Christopher Paul Curtis, Lauren Groff, Tommy Orange longlisted for U.S. 2018 National Book Awards
Longlists for the 2018 National Book Awards have been released, with The Journey of Little Charlie by American-Canadian writer Christopher Paul Curtis nominated in the young people's literature category, and Florida by Lauren Groff and There There by Tommy Orange appearing among the fiction nominees. The National Book Awards are American literary awards given annually to the best American literature of the year.
Young people's literature
Curtis, who grew up in Flint, Mich. and now lives in Windsor, Ont., is a Newbery Medal-winning author of historical fiction for children. The Journey of Little Charlie follows a 12-year-old boy who agrees to track down thieves in order to settle his debts with a cruel man named Cap'n Buck. But when Charlie discovers the thieves he's hunting are people who escaped from slavery, his conscience intervenes.
The jury for the young people's literature category includes Robin Benway, Lamar Giles, Grace Worcester Greene, Valerie Koehler and Mitali Perkins.
The full young people's literature longlist:
- The Poet X by Elizabeth Acevedo
- The Assassination of Brangwain by M.T. Anderson and Eugene Yelchin
- We'll Fly Away by Bryan Bliss
- The Truth as Told by Mason Buttle by Leslie Connor
- The Journey of Little Charlie by Christopher Paul Curtis
- Hey, Kiddo by Jarrett J. Krosoczka
- A Very Large Expanse of Sea by Tahereh Mafi
- Blood Water Paint by Joy McCullough
- Boots on the Ground: America's War in Vietnam by Elizabeth Partridge
- What the Night Sings by Vesper Stamper
There There marks a debut from Orange, who writes about a woman's sober return to her family, all of whom are grappling with their own demons.
Groff's collection of short fiction Florida exposes the complexities of human nature as it comes into contact with the natural world. Her previous novel Fates and Furies was nominated for the National Book Award in 2015.
The jury for this prize includes Laila Lalami, Chris Bachelder, Min Jin Lee, Laurie Muchnick and Chinelo Okparanta.
The full fiction longlist:
- A Lucky Man by Jamel Brinkley
- Gun Love by Jennifer Clement
- Florida by Lauren Groff
- The Boatbuilder by Daniel Gumbiner
- Where the Dead Sit Talking by Brandon Hobson
- An American Marriage by Tayari Jones
- The Great Believers by Rebecca Makai
- The Friend by Sigrid Nunez
- There There by Tommy Orange
- Heads of the Colored People by Nafissa Thompson-Spires
The nonfiction longlist of 10 includes Sarah Smarsh's Heartland, a memoir of her impoverished childhood in Kansas, as well as Rebecca Solnit's Call Them by Their True Names, a collection of essays tackling subjects like misogyny and police violence.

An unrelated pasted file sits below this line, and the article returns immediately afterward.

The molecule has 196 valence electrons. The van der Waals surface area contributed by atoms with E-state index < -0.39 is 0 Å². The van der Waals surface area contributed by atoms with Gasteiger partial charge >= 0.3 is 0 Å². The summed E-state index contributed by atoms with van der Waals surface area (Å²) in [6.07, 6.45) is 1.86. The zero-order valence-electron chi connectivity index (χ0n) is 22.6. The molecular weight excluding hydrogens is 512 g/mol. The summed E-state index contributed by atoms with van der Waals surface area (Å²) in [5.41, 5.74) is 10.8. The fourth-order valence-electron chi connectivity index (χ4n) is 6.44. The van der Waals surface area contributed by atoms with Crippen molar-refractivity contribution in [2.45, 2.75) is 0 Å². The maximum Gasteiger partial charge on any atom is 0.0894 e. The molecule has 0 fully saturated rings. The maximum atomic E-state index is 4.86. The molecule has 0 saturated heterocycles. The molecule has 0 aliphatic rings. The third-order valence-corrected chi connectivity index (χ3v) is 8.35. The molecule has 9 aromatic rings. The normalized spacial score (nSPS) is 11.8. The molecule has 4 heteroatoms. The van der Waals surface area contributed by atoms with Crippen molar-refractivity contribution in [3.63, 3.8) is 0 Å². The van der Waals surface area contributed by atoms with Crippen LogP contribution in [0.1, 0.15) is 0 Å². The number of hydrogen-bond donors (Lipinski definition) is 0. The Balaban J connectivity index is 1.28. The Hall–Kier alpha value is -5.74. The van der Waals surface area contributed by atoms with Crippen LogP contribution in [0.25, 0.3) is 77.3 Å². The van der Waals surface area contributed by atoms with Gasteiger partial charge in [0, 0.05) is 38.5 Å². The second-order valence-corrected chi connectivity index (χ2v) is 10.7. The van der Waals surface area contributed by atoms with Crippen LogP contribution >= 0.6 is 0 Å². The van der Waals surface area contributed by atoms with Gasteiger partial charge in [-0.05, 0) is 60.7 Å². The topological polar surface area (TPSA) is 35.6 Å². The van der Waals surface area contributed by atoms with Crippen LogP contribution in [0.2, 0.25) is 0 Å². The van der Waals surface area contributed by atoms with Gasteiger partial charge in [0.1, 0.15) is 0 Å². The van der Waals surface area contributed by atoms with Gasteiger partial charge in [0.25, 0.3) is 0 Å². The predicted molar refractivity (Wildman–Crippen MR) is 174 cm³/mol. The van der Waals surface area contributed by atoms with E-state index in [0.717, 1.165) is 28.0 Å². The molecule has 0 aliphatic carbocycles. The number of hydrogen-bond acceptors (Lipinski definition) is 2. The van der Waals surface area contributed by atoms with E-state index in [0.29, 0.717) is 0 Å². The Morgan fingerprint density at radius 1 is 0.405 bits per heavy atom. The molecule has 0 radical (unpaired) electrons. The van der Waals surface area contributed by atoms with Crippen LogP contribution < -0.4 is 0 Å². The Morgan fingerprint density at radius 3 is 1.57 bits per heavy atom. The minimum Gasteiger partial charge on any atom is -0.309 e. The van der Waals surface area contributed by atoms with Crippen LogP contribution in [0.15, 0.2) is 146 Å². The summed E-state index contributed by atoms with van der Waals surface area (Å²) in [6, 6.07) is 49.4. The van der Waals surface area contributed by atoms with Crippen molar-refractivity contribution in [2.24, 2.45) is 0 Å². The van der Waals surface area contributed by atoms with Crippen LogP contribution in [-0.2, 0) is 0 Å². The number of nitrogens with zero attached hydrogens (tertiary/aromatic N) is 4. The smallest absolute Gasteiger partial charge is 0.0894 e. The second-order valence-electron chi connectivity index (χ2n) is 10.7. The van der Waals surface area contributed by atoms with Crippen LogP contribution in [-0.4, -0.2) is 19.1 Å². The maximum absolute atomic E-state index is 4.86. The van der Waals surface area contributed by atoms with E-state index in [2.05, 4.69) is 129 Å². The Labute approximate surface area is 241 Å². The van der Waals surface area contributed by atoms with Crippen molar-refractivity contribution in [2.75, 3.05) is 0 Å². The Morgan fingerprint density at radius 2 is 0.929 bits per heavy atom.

The nonfiction jury is comprised of Annette Gordon-Reed, Rachel Cass, John Freeman, Sarah Manguso and Andrés Reséndez.
The full nonfiction longlist:
- One Person, No Vote: How Voter Suppression Is Destroying Our Democracy by Carol Anderson
- The Indian World of George Washington: The First Person, the First Americans, and the Birth of a Nation by Colin G. Calloway
- Directorate S: The C.I.A. and America's Secret Wars in Afghanistan and Pakistan by Steve Coll
- Brothers of the Gun: A Memoir of the Syrian Civil War by Marwan Hisham and Molly Crabapple
- American Eden: David Hosack, Botany and Medicine in the Garden of the Early Republic by Victoria Johnson
- The Tangled Tree: A Radical New History of Life by David Quammen
- Heartland: A Memoir of Working Hard and Being Broke in the Richest Country on Earth by Sarah Smarsh
- Call Them by Their True Names: American Crises (and Essays) by Rebecca Solnit
- The New Negro: The Life of Alain Locke by Jeffrey C. Stewart
- We the Corporations: How American Businesses Won Their Civil Rights by Adam Winkler
The poetry longlist features Terrance Hayes, who previously won the award in 2010 for the book Lighthead. He is nominated this year for American Sonnets for My Past and Future Assassin.
The poetry jury includes Mary Jo Bang, Ken Chen, Elise Paschen, Danez Smith and Stephen Sparks.
The full poetry longlist:
- Wobble by Rae Armantrout
- feeld by Jos Charles
- Be With by Forrest Gander
- American Sonnets for My Past and Future Assassin by Terrance Hayes
- Museum of the Americas by J. Michael Martinez
- Ghost Of by Diana Khoi Nguyen
- Indecency by Justin Phillip Reed
- lo terciario / the tertiary by Raquel Salas Rivera
- Monument: Poems New and Selected by Natasha Trethewey
- Eye Level by Jenny Xie
On the translated literature list, Olga Tokarczuk is longlisted for her Man Booker International Prize-winning book Flights, translated from Polish by Jennifer Croft. A novel told in fragments, Flights is a series of imaginative stories such as one about a Dutch antaomist who dissects his amputated leg and a Polish woman who returns home to poison her childhood sweetheart.
The jury for the translated fiction category includes Harold Augenbraum, Karen Maeda Allman, Sinan Antoon, Susan Bernofsky and Álvaro Enrigue.
The full translated literature longlist:
- Disoriental by Négar Djavadi, translated by Tina Kover
- Comemadre by Roque Larraquy, translated by Heather Cleary
- The Beekeeper: Rescuing the Stolen Women of Iraq by Dunya Mikhail, translated by Max Weiss and Dunya Mikhail
- One Part Woman by Perumal Murugan, translated by Aniruddhan Vasudevan
- Love by Hanne Ørstavik, translated by Martin Aitken
- Wait, Blink: A Perfect Picture of Inner Life by Gunnhild Øyehaug, translated by Kari Dickson
- Trick by Domenico Starnone, translated Jhumpa Lahiri
- The Emissary by Yoko Tawada, translated by Margaret Mitsutani
- Flights by Olga Tokarczuk, translated by Jennifer Croft
- Aetherial Worlds by Tatyana Tolstaya, published by Anya Migdal
The finalists of the awards will be announced on Oct. 10, followed by the winners on Nov. 14.